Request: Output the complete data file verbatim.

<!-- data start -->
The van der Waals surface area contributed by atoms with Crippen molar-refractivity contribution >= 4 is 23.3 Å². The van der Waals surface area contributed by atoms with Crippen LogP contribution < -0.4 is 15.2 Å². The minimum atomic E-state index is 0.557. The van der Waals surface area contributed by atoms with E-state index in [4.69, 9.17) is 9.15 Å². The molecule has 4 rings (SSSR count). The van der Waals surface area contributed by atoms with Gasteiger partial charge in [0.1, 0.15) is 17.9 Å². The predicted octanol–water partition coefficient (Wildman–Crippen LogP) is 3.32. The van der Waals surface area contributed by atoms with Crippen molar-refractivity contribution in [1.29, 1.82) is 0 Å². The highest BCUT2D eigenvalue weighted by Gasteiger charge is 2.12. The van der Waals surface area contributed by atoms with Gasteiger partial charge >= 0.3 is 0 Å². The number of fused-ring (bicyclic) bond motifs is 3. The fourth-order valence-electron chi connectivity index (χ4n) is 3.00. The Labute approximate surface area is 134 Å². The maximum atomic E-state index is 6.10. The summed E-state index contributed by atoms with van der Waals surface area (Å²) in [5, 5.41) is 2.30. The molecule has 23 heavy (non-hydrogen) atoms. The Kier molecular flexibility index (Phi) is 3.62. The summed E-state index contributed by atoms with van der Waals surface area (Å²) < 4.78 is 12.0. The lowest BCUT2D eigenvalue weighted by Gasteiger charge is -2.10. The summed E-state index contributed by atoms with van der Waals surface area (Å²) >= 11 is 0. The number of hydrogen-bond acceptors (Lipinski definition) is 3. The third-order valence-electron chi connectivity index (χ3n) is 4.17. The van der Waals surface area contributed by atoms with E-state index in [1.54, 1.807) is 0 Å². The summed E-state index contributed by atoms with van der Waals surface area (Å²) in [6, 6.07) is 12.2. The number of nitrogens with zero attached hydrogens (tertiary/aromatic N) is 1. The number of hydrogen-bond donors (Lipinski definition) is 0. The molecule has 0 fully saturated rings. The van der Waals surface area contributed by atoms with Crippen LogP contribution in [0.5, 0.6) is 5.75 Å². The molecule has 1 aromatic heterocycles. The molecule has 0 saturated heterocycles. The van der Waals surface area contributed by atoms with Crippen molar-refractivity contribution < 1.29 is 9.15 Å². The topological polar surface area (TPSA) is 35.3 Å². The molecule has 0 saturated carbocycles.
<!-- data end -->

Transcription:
The van der Waals surface area contributed by atoms with Crippen molar-refractivity contribution >= 4 is 23.3 Å². The van der Waals surface area contributed by atoms with Crippen LogP contribution < -0.4 is 15.2 Å². The minimum atomic E-state index is 0.557. The van der Waals surface area contributed by atoms with E-state index in [4.69, 9.17) is 9.15 Å². The molecule has 4 rings (SSSR count). The van der Waals surface area contributed by atoms with Gasteiger partial charge in [0.1, 0.15) is 17.9 Å². The predicted octanol–water partition coefficient (Wildman–Crippen LogP) is 3.32. The van der Waals surface area contributed by atoms with Crippen molar-refractivity contribution in [1.29, 1.82) is 0 Å². The highest BCUT2D eigenvalue weighted by Gasteiger charge is 2.12. The van der Waals surface area contributed by atoms with Gasteiger partial charge >= 0.3 is 0 Å². The number of fused-ring (bicyclic) bond motifs is 3. The fourth-order valence-electron chi connectivity index (χ4n) is 3.00. The Labute approximate surface area is 134 Å². The maximum atomic E-state index is 6.10. The summed E-state index contributed by atoms with van der Waals surface area (Å²) in [5, 5.41) is 2.30. The molecule has 23 heavy (non-hydrogen) atoms. The Kier molecular flexibility index (Phi) is 3.62. The summed E-state index contributed by atoms with van der Waals surface area (Å²) < 4.78 is 12.0. The lowest BCUT2D eigenvalue weighted by Gasteiger charge is -2.10. The summed E-state index contributed by atoms with van der Waals surface area (Å²) >= 11 is 0. The number of hydrogen-bond acceptors (Lipinski definition) is 3. The third-order valence-electron chi connectivity index (χ3n) is 4.17. The van der Waals surface area contributed by atoms with E-state index in [1.54, 1.807) is 0 Å². The summed E-state index contributed by atoms with van der Waals surface area (Å²) in [6, 6.07) is 12.2. The number of nitrogens with zero attached hydrogens (tertiary/aromatic N) is 1. The number of hydrogen-bond donors (Lipinski definition) is 0. The molecule has 0 fully saturated rings. The van der Waals surface area contributed by atoms with Crippen LogP contribution in [0.5, 0.6) is 5.75 Å². The molecule has 1 aromatic heterocycles. The molecule has 0 saturated heterocycles. The van der Waals surface area contributed by atoms with Crippen molar-refractivity contribution < 1.29 is 9.15 Å². The topological polar surface area (TPSA) is 35.3 Å². The molecule has 0 saturated carbocycles.